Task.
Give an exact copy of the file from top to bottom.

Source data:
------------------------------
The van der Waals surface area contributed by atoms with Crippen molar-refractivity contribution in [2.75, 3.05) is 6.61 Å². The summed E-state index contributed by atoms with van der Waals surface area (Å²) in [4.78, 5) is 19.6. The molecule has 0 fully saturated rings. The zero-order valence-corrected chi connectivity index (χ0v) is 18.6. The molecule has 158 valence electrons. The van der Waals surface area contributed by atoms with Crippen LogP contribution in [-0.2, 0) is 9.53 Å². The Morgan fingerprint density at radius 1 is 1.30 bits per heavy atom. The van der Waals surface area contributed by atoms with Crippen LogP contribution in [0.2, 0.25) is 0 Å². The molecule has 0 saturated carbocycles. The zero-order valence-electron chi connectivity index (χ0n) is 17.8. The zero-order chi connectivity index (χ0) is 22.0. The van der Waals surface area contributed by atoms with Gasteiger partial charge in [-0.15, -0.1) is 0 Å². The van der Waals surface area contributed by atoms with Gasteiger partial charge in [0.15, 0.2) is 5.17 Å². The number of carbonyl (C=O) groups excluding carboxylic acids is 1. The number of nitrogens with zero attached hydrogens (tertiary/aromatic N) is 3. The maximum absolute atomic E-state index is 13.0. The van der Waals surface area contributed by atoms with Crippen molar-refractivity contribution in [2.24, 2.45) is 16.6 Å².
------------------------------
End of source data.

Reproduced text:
The van der Waals surface area contributed by atoms with Crippen molar-refractivity contribution in [2.75, 3.05) is 6.61 Å². The summed E-state index contributed by atoms with van der Waals surface area (Å²) in [4.78, 5) is 19.6. The molecule has 0 fully saturated rings. The zero-order valence-corrected chi connectivity index (χ0v) is 18.6. The molecule has 158 valence electrons. The van der Waals surface area contributed by atoms with Crippen LogP contribution in [-0.2, 0) is 9.53 Å². The Morgan fingerprint density at radius 1 is 1.30 bits per heavy atom. The van der Waals surface area contributed by atoms with Crippen LogP contribution in [0.2, 0.25) is 0 Å². The molecule has 0 saturated carbocycles. The zero-order valence-electron chi connectivity index (χ0n) is 17.8. The zero-order chi connectivity index (χ0) is 22.0. The van der Waals surface area contributed by atoms with Gasteiger partial charge in [-0.15, -0.1) is 0 Å². The van der Waals surface area contributed by atoms with Gasteiger partial charge in [0.15, 0.2) is 5.17 Å². The number of carbonyl (C=O) groups excluding carboxylic acids is 1. The number of nitrogens with zero attached hydrogens (tertiary/aromatic N) is 3. The maximum absolute atomic E-state index is 13.0. The van der Waals surface area contributed by atoms with Crippen molar-refractivity contribution in [2.24, 2.45) is 16.6 Å².